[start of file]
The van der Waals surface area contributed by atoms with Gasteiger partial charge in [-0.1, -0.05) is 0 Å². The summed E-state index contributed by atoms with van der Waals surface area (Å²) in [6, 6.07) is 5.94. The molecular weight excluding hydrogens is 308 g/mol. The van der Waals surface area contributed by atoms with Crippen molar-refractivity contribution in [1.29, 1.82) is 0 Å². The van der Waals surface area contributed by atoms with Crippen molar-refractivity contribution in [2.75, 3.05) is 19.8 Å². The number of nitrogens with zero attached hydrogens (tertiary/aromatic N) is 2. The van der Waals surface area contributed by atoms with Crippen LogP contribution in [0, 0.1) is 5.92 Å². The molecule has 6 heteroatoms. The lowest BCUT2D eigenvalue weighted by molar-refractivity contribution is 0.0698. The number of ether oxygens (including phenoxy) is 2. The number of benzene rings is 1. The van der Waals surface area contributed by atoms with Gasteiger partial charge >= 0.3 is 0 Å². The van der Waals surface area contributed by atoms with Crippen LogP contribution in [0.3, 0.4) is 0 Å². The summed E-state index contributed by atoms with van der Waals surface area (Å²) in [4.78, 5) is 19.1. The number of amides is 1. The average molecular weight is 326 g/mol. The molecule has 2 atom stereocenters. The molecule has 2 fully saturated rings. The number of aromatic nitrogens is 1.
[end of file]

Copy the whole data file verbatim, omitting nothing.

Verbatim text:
The van der Waals surface area contributed by atoms with Gasteiger partial charge in [-0.1, -0.05) is 0 Å². The summed E-state index contributed by atoms with van der Waals surface area (Å²) in [6, 6.07) is 5.94. The molecular weight excluding hydrogens is 308 g/mol. The van der Waals surface area contributed by atoms with Crippen molar-refractivity contribution in [1.29, 1.82) is 0 Å². The van der Waals surface area contributed by atoms with Crippen molar-refractivity contribution in [2.75, 3.05) is 19.8 Å². The number of nitrogens with zero attached hydrogens (tertiary/aromatic N) is 2. The van der Waals surface area contributed by atoms with Crippen LogP contribution in [0, 0.1) is 5.92 Å². The molecule has 6 heteroatoms. The lowest BCUT2D eigenvalue weighted by molar-refractivity contribution is 0.0698. The number of ether oxygens (including phenoxy) is 2. The number of benzene rings is 1. The van der Waals surface area contributed by atoms with Gasteiger partial charge >= 0.3 is 0 Å². The van der Waals surface area contributed by atoms with Crippen LogP contribution in [0.3, 0.4) is 0 Å². The summed E-state index contributed by atoms with van der Waals surface area (Å²) in [4.78, 5) is 19.1. The number of amides is 1. The average molecular weight is 326 g/mol. The molecule has 2 atom stereocenters. The molecule has 2 fully saturated rings. The number of aromatic nitrogens is 1.